On one of my rest days, I was eating supper at Aud’s Café in De Queen. Earl came in to get his coffee bottle filled up. He was called for No. 1, which was running 15 minutes late. He looked at me and said, “What are you up to?” I said, “Nothing.” He said, “Well, come with me tonight and I’ll give you a ride that will scare you to death.” Knowing the
Belle would probably soon be gone, I took him up on his offer. I tossed my car keys to a brakeman friend of mine and asked him to pick me up at Ashdown.

I followed Earl down to the depot for my first-ever passenger train cab ride. We walked into the register room. The fireman was already there waiting on us. Earl registered out, picked up and read his train orders, then handed them to his fireman to read. The operator told Earl that the
Belle had fallen further behind schedule. Earl said “I’ll still take her in on time.” Then he winked at me.

It wasn’t long until I heard the
Belle whistling for Buddy Robinson Road at the north end of the yard. Earl picked up his bag and headed out the door to the platform, with his fireman and me right behind. We were joined by the carman, who was there to ice the engine. We all walked down toward the end of the platform at Stilwell Avenue to mount the engine when the train came to a stop.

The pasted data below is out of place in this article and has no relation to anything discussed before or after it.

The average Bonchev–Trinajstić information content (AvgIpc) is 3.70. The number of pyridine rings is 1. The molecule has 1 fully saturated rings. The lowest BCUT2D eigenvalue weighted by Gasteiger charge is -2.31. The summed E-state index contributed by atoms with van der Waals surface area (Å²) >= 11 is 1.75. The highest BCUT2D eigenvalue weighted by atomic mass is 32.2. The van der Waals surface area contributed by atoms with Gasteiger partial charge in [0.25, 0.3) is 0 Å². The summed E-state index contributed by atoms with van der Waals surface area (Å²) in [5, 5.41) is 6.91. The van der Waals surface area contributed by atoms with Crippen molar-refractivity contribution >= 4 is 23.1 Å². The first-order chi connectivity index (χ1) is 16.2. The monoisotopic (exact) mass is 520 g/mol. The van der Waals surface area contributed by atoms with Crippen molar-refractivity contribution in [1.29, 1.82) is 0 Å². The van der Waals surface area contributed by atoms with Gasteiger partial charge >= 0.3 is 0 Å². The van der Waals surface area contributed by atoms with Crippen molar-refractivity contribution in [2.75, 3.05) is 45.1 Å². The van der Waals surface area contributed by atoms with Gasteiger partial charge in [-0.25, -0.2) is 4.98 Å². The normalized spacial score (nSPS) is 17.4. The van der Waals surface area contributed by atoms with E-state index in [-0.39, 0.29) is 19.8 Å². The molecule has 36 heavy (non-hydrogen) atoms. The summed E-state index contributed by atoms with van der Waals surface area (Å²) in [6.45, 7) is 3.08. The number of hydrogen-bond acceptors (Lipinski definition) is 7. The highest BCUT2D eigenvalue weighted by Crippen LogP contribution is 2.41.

Soon the oscillating headlight of the lead E unit could be seen coming around the curve at the south end of De Queen yard as the
Belle made her grand entrance, bell ringing amid smoke and red-hot brake shoes. The engine crew from Heavener dismounted, exchanged pleasantries and engine conditions with Earl, and we all mounted up. Earl slung his bag up into the door of the engine and climbed the ladder with his fireman and me close behind. The carman finished his duties and climbed back down the ladder.

Earl looked at his orders one more time, then pulled a wooden cube out of his grip and placed it in the engine brake to keep it bailed off. He then took a matchstick and stuck it in a hole at the top of the speed recorder. An old hogger’s trick, this ensured that the stylus would go up to only 60 mph on the speed tape.

Earl then sat back in the engineer’s seat like he was sitting in an easy chair, watching the side mirror for the conductor’s signal. The conductor yelled “Booaaard!” and waved a highball. Earl whistled off, released the air, opened the throttle, and we were off to the races.